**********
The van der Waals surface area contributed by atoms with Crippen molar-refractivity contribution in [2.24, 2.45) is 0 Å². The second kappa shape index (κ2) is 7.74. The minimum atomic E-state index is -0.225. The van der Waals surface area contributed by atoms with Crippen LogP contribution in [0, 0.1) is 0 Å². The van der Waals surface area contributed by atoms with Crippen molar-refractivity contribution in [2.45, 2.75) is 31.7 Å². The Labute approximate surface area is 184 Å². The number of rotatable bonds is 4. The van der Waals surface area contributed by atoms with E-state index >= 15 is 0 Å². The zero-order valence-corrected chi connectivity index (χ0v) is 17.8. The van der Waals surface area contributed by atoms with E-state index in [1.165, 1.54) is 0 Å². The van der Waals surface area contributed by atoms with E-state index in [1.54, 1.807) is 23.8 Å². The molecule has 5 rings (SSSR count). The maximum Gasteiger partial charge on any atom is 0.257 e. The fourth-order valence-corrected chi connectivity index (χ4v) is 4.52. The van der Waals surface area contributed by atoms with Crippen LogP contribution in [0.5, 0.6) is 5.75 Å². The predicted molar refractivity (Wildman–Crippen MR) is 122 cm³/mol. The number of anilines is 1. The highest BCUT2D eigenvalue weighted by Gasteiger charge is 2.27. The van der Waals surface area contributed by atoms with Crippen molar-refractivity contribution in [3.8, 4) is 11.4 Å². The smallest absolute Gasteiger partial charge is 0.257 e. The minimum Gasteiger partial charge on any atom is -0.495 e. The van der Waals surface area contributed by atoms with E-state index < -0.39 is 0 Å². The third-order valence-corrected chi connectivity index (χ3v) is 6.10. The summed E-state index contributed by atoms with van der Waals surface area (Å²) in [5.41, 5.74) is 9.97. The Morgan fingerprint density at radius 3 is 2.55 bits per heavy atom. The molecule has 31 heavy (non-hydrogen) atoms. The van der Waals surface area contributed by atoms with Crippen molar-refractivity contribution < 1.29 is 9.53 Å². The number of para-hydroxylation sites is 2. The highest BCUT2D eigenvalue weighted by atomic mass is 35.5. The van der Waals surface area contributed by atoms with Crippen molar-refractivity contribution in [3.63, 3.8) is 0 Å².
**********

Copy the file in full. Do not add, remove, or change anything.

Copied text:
The van der Waals surface area contributed by atoms with Crippen molar-refractivity contribution in [2.24, 2.45) is 0 Å². The second kappa shape index (κ2) is 7.74. The minimum atomic E-state index is -0.225. The van der Waals surface area contributed by atoms with Crippen LogP contribution in [0, 0.1) is 0 Å². The van der Waals surface area contributed by atoms with Crippen molar-refractivity contribution in [2.45, 2.75) is 31.7 Å². The Labute approximate surface area is 184 Å². The number of rotatable bonds is 4. The van der Waals surface area contributed by atoms with E-state index >= 15 is 0 Å². The zero-order valence-corrected chi connectivity index (χ0v) is 17.8. The van der Waals surface area contributed by atoms with E-state index in [1.165, 1.54) is 0 Å². The van der Waals surface area contributed by atoms with E-state index in [1.54, 1.807) is 23.8 Å². The molecule has 5 rings (SSSR count). The maximum Gasteiger partial charge on any atom is 0.257 e. The fourth-order valence-corrected chi connectivity index (χ4v) is 4.52. The van der Waals surface area contributed by atoms with Crippen LogP contribution in [0.5, 0.6) is 5.75 Å². The predicted molar refractivity (Wildman–Crippen MR) is 122 cm³/mol. The number of anilines is 1. The highest BCUT2D eigenvalue weighted by Gasteiger charge is 2.27. The van der Waals surface area contributed by atoms with Crippen molar-refractivity contribution in [3.8, 4) is 11.4 Å². The smallest absolute Gasteiger partial charge is 0.257 e. The minimum Gasteiger partial charge on any atom is -0.495 e. The van der Waals surface area contributed by atoms with E-state index < -0.39 is 0 Å². The third-order valence-corrected chi connectivity index (χ3v) is 6.10. The summed E-state index contributed by atoms with van der Waals surface area (Å²) in [5.41, 5.74) is 9.97. The Morgan fingerprint density at radius 3 is 2.55 bits per heavy atom. The molecule has 31 heavy (non-hydrogen) atoms. The van der Waals surface area contributed by atoms with Crippen molar-refractivity contribution < 1.29 is 9.53 Å². The number of para-hydroxylation sites is 2. The highest BCUT2D eigenvalue weighted by atomic mass is 35.5. The van der Waals surface area contributed by atoms with Crippen molar-refractivity contribution in [3.63, 3.8) is 0 Å².